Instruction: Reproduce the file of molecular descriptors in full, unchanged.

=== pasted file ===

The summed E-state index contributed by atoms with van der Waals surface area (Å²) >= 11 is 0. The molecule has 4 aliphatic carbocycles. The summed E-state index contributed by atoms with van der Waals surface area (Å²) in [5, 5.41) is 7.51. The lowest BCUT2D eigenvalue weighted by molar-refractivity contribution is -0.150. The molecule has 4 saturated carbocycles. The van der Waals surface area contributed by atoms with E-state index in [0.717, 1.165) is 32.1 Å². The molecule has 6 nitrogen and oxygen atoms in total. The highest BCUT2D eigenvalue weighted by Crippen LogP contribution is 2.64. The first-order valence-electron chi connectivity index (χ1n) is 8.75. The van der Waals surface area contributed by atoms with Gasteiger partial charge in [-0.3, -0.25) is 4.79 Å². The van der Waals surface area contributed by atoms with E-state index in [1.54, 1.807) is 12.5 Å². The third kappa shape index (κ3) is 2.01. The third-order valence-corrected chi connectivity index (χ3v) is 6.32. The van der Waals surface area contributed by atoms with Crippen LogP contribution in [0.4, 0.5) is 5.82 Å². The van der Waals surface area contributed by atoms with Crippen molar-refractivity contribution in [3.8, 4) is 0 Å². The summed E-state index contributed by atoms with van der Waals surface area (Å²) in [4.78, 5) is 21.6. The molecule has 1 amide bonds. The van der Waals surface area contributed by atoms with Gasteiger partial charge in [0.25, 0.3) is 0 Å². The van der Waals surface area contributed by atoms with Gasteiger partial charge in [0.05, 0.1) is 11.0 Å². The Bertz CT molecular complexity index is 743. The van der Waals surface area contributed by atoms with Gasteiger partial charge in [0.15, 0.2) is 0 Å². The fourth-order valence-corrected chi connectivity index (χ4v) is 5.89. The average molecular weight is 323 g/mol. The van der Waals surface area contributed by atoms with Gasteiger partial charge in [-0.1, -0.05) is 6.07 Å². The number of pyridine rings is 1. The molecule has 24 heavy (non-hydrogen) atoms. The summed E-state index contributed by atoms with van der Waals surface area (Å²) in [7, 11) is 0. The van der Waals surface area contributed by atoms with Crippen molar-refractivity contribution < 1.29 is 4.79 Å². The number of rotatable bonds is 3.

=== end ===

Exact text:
The summed E-state index contributed by atoms with van der Waals surface area (Å²) >= 11 is 0. The molecule has 4 aliphatic carbocycles. The summed E-state index contributed by atoms with van der Waals surface area (Å²) in [5, 5.41) is 7.51. The lowest BCUT2D eigenvalue weighted by molar-refractivity contribution is -0.150. The molecule has 4 saturated carbocycles. The van der Waals surface area contributed by atoms with E-state index in [0.717, 1.165) is 32.1 Å². The molecule has 6 nitrogen and oxygen atoms in total. The highest BCUT2D eigenvalue weighted by Crippen LogP contribution is 2.64. The first-order valence-electron chi connectivity index (χ1n) is 8.75. The van der Waals surface area contributed by atoms with Gasteiger partial charge in [-0.3, -0.25) is 4.79 Å². The van der Waals surface area contributed by atoms with E-state index in [1.54, 1.807) is 12.5 Å². The third kappa shape index (κ3) is 2.01. The third-order valence-corrected chi connectivity index (χ3v) is 6.32. The van der Waals surface area contributed by atoms with Crippen LogP contribution in [0.4, 0.5) is 5.82 Å². The van der Waals surface area contributed by atoms with Crippen molar-refractivity contribution in [3.8, 4) is 0 Å². The summed E-state index contributed by atoms with van der Waals surface area (Å²) in [4.78, 5) is 21.6. The molecule has 1 amide bonds. The van der Waals surface area contributed by atoms with Gasteiger partial charge in [0.25, 0.3) is 0 Å². The van der Waals surface area contributed by atoms with Gasteiger partial charge in [0.05, 0.1) is 11.0 Å². The Bertz CT molecular complexity index is 743. The van der Waals surface area contributed by atoms with Gasteiger partial charge in [0.15, 0.2) is 0 Å². The fourth-order valence-corrected chi connectivity index (χ4v) is 5.89. The average molecular weight is 323 g/mol. The van der Waals surface area contributed by atoms with Gasteiger partial charge in [-0.1, -0.05) is 6.07 Å². The number of pyridine rings is 1. The molecule has 24 heavy (non-hydrogen) atoms. The summed E-state index contributed by atoms with van der Waals surface area (Å²) in [7, 11) is 0. The van der Waals surface area contributed by atoms with Crippen molar-refractivity contribution < 1.29 is 4.79 Å². The number of rotatable bonds is 3.